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Here are the names and some information about the 12 people who have died in Australia’s offshore detention regime since 19 July 2013, when the way Australia responds to refugees seeking asylum became a policy of exile. Their stories deserve to be told, and their lives remembered. Excerpts of these statements were read at a protest outside the Northern Territory Parliament on 2 November 2018, by these representatives of different organisations and community groups:
Rosemary Harbridge – Grandmothers Against the Detention of Refugee Children
Rev Thresi Mauboy Wohangara – Moderator of the Northern Synod of the Uniting Church in Australia; and Pastor Richard Telfer – Palmerston Uniting Church
Dr Dana Fitzsimons – Doctors 4 Refugees
Fiona Hussin – Northern Territory Legal Aid Commission
Caron Farrell – Multicultural Council of the Northern Territory
The Right Reverend Dr Greg Anderson – Anglican Bishop of the Diocese of the Northern Territory
Feroze Ibrahim – Northern Territory Islamic Community
Julie U’ren – Academics 4 Refugees
Pradeep – Hindu Society of the Northern Territory
Anke Nagel – Registered Migration Agent from Alice Springs
Alison Dowell and Todd Williams – Artists 4 Refugees
Louisa Manning-Watson – Northern Territory Secretary of the National Tertiary Education Union
At the time of writing, there are still approximately 1,400 people held on Manus Island in Papua New Guinea, and in Nauru – they are struggling to hold onto their hope and their sanity.
No more deaths, and no more cruelty, should be accepted by Australians.
DASSAN acknowledges everyone who has suffered and are still suffering on Manus and Nauru, and their sharing of this information and their hopes for their future, also the journalists who published details about this treatment of people who have come in peace seeking asylum in Australia.
These are disturbing statements about the 12 people who have died. If anyone needs help or counselling, call Lifeline on 131144.
On 17 February 2014, Reza Barati was murdered inside the prison camp on Manus Island, when refugees were violently attacked on mass.
Trouble began in late January when the refugees asked authorities how much longer they would be imprisoned. No answer was forthcoming, so the refugees staged peaceful protests for two weeks. Eventually immigration officials requested a meeting with refugee representatives. More than a thousand refugees hoped for an answer to their question. Again, no answer was forthcoming, and rioting started that night, on 16 February.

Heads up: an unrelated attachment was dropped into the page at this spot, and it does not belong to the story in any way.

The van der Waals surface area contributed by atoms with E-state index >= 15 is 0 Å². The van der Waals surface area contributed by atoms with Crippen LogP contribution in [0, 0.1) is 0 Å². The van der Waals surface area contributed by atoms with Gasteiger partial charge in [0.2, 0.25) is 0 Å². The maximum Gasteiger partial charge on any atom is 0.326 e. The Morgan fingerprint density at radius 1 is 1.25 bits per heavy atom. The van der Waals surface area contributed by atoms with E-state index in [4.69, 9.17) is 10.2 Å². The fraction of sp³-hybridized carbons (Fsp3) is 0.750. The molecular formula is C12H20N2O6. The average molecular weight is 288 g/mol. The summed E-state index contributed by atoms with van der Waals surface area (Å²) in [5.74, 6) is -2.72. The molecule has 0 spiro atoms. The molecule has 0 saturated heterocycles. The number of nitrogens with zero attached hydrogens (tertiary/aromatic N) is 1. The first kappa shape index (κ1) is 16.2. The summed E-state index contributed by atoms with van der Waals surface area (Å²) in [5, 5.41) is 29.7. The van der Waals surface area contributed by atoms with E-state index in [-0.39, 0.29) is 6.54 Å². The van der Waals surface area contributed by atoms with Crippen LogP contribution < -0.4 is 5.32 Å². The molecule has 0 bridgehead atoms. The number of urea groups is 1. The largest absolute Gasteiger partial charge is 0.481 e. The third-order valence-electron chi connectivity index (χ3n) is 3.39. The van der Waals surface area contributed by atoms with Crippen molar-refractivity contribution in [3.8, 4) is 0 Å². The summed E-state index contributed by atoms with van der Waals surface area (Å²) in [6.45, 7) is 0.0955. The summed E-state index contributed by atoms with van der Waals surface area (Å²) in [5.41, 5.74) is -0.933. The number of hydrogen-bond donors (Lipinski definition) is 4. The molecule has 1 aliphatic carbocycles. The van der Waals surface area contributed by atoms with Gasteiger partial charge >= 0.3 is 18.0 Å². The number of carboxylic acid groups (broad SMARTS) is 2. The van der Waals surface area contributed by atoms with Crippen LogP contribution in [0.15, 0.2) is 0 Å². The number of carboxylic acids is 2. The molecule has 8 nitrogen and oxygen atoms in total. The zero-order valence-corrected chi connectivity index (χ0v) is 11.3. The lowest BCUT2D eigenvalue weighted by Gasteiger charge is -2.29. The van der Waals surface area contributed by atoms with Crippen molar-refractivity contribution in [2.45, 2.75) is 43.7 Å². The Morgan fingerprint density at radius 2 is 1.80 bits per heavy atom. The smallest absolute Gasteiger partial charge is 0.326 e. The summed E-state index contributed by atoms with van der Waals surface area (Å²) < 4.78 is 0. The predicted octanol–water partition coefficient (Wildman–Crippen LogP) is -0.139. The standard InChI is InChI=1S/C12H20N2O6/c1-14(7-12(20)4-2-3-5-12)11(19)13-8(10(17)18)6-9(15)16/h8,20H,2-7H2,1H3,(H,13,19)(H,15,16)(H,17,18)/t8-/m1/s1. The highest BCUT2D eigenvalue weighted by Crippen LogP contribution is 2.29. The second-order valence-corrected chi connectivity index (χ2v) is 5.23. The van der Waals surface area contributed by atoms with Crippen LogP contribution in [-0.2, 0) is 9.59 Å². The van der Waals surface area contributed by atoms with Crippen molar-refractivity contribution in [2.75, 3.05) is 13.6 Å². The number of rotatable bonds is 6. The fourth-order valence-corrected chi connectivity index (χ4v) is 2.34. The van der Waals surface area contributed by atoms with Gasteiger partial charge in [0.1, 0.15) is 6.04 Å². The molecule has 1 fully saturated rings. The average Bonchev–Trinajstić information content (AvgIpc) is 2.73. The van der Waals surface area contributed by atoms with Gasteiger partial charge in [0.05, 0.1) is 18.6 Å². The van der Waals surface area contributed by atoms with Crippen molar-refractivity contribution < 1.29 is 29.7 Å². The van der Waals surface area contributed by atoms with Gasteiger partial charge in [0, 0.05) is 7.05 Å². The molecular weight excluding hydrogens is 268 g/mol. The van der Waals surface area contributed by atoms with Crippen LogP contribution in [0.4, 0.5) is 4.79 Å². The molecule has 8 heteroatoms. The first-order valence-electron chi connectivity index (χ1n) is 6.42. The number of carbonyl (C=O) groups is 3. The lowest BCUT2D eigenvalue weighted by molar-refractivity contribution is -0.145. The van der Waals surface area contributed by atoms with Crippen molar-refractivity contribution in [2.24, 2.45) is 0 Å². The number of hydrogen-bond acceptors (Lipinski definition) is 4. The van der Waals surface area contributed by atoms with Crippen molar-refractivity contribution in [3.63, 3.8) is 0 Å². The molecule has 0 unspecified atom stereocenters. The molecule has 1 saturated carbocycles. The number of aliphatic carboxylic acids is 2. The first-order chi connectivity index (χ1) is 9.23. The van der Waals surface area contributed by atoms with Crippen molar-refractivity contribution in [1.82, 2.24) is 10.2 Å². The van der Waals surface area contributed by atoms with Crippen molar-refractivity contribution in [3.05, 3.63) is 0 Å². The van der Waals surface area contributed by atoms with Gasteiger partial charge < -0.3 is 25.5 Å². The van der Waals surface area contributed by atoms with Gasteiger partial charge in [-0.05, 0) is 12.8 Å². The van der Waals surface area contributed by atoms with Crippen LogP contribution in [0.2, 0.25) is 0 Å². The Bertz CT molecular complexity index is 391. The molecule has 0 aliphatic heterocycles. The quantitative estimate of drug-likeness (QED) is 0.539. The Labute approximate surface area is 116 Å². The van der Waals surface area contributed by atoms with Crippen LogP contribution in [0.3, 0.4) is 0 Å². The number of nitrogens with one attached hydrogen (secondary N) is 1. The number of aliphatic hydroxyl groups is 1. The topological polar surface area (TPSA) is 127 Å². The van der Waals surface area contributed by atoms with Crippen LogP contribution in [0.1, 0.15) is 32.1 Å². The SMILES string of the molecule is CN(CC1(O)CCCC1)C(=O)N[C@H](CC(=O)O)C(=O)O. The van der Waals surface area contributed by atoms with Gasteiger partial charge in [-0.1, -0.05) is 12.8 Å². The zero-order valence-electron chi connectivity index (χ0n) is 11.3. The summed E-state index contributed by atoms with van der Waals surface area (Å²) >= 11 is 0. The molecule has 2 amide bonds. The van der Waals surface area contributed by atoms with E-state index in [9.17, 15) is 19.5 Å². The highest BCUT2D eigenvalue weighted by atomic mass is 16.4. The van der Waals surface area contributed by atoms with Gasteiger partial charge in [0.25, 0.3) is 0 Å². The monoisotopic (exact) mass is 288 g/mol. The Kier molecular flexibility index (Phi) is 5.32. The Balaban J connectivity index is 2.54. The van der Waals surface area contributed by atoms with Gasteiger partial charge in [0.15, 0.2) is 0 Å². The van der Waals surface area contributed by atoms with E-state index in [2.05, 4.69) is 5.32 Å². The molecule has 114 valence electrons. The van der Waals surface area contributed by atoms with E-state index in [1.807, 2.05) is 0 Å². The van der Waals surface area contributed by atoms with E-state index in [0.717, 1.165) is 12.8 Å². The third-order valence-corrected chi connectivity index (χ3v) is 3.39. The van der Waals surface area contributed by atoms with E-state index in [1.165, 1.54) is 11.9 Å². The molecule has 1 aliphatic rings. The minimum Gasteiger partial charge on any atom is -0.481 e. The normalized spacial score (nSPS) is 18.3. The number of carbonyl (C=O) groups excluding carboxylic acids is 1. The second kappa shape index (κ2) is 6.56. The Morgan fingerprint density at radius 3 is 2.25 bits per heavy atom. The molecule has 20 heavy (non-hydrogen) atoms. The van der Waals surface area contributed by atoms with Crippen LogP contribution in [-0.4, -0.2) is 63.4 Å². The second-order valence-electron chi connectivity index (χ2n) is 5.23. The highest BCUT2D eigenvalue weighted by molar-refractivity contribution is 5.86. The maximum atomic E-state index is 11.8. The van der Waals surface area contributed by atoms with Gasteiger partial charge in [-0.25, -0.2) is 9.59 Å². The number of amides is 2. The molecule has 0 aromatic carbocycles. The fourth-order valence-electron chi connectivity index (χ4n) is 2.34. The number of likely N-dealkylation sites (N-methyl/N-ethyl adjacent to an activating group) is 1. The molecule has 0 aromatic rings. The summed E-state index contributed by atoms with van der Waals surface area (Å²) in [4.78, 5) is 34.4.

The next day, staff were evacuated. Then at night, the power was turned off, and in the darkness and with no CCTV cameras operating, local and expat staff, police, and local civilians came into the prison camp and attacked. Refugees were dragged from under their beds and out of their rooms. They were beaten, bludgeoned, slashed with knives, and shot at. Two men each lost an eye. One man’s throat was slit. More than 70 were seriously injured. Many were brought to Australia for medical treatment.
And Reza was murdered. He was beaten on his head with a wooden pole spiked with nails. A witness statement provided to the police said, in part:
“Reza Barati was bleeding very heavily from the injury on his head. I saw Reza Barati was still alive at that time when he was lying on the wire floor. The G4S guards who were chasing him from behind reached him and kicked him on his head with their boots. I saw about a total of 13 G4S local officers and two expatriate officers kicked Reza Barati in his head with their boots. He was putting up his hands trying to block the blows from the boots.
“I then saw this man who was a (local) G4S guard with one eye. He held on to a stone, which was about 30cm wide and 50cm in height. Saw him lifted the stone up with both hands above his head and threw it very hard on Reza Barati’s head while he was still lying on the wire floor. I think at that time when he threw the stone Reza died.”
The Australian Government labelled the incident a “disturbance”, and then Immigration Minister, Scott Morrison, initially lied to the Australian public, saying that Reza died resulting from injuries he received outside the prison camp, and that the refugees had:
“decided to protest in a very violent way and to take themselves outside the centre and place themselves at great risk.”
Within days, Morrison retracted and admitted that the violence took place inside the prison camp.
Across Australia, at least 15,000 people attended about 600 snap protests within days.
A parliamentary inquiry later found this violence was “eminently foreseeable” and the Australian government was responsible for Reza’s death.
Two years after Reza died, the two PNG nationals who had used the nail-spiked wooden pole and stone on Reza, were convicted of murder and sentenced to five years prison. One of them escaped in early 2017 and was last reported still at large.